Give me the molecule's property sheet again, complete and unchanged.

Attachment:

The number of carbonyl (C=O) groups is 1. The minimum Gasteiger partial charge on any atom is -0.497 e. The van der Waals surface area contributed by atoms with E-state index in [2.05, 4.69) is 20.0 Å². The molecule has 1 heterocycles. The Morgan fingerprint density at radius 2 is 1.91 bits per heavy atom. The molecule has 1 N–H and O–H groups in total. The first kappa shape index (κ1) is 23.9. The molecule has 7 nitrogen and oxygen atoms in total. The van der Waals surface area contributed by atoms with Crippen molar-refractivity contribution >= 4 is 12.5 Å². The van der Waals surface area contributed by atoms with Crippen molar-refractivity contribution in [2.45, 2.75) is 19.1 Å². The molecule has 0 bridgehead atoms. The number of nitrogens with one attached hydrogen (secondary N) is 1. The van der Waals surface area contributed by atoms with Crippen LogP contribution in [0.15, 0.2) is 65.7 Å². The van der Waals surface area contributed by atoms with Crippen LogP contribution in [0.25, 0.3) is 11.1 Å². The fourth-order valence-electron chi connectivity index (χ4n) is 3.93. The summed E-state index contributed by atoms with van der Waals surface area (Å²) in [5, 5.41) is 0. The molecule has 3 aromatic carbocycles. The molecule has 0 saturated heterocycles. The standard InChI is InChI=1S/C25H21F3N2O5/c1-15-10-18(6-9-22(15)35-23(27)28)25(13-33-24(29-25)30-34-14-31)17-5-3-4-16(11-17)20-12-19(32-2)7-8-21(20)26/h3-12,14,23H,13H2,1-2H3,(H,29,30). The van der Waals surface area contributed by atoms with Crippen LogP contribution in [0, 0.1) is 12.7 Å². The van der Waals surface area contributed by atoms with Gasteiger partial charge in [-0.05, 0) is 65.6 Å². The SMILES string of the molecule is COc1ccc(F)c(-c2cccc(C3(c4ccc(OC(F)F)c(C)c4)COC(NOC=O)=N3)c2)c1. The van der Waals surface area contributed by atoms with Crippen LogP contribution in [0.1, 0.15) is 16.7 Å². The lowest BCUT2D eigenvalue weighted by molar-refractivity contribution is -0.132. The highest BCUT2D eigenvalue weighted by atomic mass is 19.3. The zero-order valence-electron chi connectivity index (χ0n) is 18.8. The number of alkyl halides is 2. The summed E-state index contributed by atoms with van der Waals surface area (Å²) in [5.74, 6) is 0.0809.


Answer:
The number of carbonyl (C=O) groups is 1. The minimum Gasteiger partial charge on any atom is -0.497 e. The van der Waals surface area contributed by atoms with E-state index in [2.05, 4.69) is 20.0 Å². The molecule has 1 heterocycles. The Morgan fingerprint density at radius 2 is 1.91 bits per heavy atom. The molecule has 1 N–H and O–H groups in total. The first kappa shape index (κ1) is 23.9. The molecule has 7 nitrogen and oxygen atoms in total. The van der Waals surface area contributed by atoms with Crippen molar-refractivity contribution >= 4 is 12.5 Å². The van der Waals surface area contributed by atoms with Crippen molar-refractivity contribution in [2.45, 2.75) is 19.1 Å². The molecule has 0 bridgehead atoms. The number of nitrogens with one attached hydrogen (secondary N) is 1. The van der Waals surface area contributed by atoms with Crippen LogP contribution in [0.15, 0.2) is 65.7 Å². The van der Waals surface area contributed by atoms with Crippen LogP contribution in [0.25, 0.3) is 11.1 Å². The fourth-order valence-electron chi connectivity index (χ4n) is 3.93. The summed E-state index contributed by atoms with van der Waals surface area (Å²) in [5, 5.41) is 0. The molecule has 3 aromatic carbocycles. The molecule has 0 saturated heterocycles. The standard InChI is InChI=1S/C25H21F3N2O5/c1-15-10-18(6-9-22(15)35-23(27)28)25(13-33-24(29-25)30-34-14-31)17-5-3-4-16(11-17)20-12-19(32-2)7-8-21(20)26/h3-12,14,23H,13H2,1-2H3,(H,29,30). The van der Waals surface area contributed by atoms with Crippen LogP contribution in [0, 0.1) is 12.7 Å². The van der Waals surface area contributed by atoms with Gasteiger partial charge in [-0.05, 0) is 65.6 Å². The SMILES string of the molecule is COc1ccc(F)c(-c2cccc(C3(c4ccc(OC(F)F)c(C)c4)COC(NOC=O)=N3)c2)c1. The van der Waals surface area contributed by atoms with Crippen LogP contribution in [0.1, 0.15) is 16.7 Å². The lowest BCUT2D eigenvalue weighted by molar-refractivity contribution is -0.132. The highest BCUT2D eigenvalue weighted by atomic mass is 19.3. The zero-order valence-electron chi connectivity index (χ0n) is 18.8. The number of alkyl halides is 2. The summed E-state index contributed by atoms with van der Waals surface area (Å²) in [5.74, 6) is 0.0809.